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President Obama, and Secretary of State Clinton will be heading to Trinidad for the Summit of the Americas.

Davidow previews Summit of the Americas

Amb. Jeffrey Davidow, President Barack Obama's special advisor on the upcoming Summit of the Americas, briefed the State Department press today on plans for the summit, which is scheduled to take place April 17 to 19 in Trinidad and Tobago. Leading the U.S. delegation will be Obama and Secretary of State Hillary Clinton, he said.

On the U.S. agenda for the 34-nation summit, Davidow said, are the economy, the issues of inequity and social development, the environment, clean energy, and public safety.

Obama "is going to Trinidad with the intention of listening, discussing, and dealing with his colleagues as partners," Davidow said. "One of his concerns, and indeed the concerns of everyone at the summit, but particularly of the President and the Secretary of State, is the question of equity."

The State Department has its own web page on the upcoming Summit, as well as a Facebook page which includes a recent video of a Telemundo interview with Obama (English and Spanish versions).

I have assigned the students in my Caribbean Studies class to pay attention to the press coverage of the event, and to discuss the issues facing the Caribbean (specifically) and Latin America (in general).

AP had this article:

Obama travels aimed at re-engaging hemisphere

Obama will spend Friday through Sunday in the twin-island Caribbean nation of Trinidad and Tobago for the Summit of the Americas, a gathering of 34 Western Hemisphere nations. The leaders are eager for their own photo-opportunity moments with Obama, but they also want assurances that the U.S. is going to fix its economy and help them recover too.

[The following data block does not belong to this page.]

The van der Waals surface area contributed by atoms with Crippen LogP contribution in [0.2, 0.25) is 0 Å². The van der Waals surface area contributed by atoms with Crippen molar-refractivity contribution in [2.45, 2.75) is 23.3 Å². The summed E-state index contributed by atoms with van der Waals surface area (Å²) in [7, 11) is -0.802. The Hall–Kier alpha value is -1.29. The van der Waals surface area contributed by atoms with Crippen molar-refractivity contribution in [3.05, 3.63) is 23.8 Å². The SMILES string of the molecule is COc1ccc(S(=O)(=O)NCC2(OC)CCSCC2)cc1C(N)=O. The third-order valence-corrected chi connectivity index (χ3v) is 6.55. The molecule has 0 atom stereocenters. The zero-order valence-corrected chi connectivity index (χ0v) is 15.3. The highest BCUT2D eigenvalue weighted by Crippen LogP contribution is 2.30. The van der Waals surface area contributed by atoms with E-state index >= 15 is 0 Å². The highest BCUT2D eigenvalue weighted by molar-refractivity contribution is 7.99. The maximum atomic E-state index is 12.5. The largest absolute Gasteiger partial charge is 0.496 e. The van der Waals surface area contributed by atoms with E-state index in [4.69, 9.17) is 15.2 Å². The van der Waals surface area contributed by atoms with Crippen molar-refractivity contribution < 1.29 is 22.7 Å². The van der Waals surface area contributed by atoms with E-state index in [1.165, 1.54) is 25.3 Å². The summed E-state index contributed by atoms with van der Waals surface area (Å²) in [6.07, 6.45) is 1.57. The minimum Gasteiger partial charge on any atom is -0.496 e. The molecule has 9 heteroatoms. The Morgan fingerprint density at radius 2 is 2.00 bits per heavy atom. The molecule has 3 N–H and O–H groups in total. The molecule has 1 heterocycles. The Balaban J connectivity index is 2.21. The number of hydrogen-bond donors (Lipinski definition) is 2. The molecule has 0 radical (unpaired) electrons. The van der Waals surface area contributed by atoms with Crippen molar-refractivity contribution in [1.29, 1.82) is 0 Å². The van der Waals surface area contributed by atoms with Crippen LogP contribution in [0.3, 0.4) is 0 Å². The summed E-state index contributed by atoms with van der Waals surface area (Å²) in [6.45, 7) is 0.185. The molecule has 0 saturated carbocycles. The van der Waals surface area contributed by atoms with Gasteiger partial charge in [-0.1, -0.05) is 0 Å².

"The perception coming up from the south (is) that in recent years the United States has turned its attention elsewhere, has neglected its relationships in this part of the world," Jeffrey Davidow, Obama's principal adviser for the summit, told reporters Monday night.

"Whether one agrees with that perception or not, it certainly is a very strongly felt perception," he said. "And I think this summit will give him the opportunity to meet with all the heads of state, listen to them, exchange views and come away with new ideas."

Each semester, I open my class handing out blank maps of the Caribbean Basin, asking students to put names to each country.


I have never had a student who could identify more than 5. Even students whose parents are from Puerto Rico or the Dominican Republic fail to identify more than the islands of their own ancestry.

The average is 2 or 3 - and some students cannot identify any of the island or mainland basin countries or areas.

When asked to identify Caribbean heads of State, the only name the students can come up with is Fidel Castro.

Sadly, the Caribbean is an area that gets news coverage only when a hurricane is passing over on the way to Miami.  Rarely is much (or anything) taught about the Caribbean in high schools, and there is still very little at the college level.

Yet much of the history of the rise of modern industrial capitalism is rooted in the wealth provided by the Triangle Slave Trade and New World sugar production.

For those of you who'd like to take the test see if you can correctly place:

Antigua and Barbuda
British Virgin Islands
Cayman Islands
Dominican Republic
Netherlands Antilles
Panama, Panama Canal Zone
Puerto Rico
Saint Barthélemy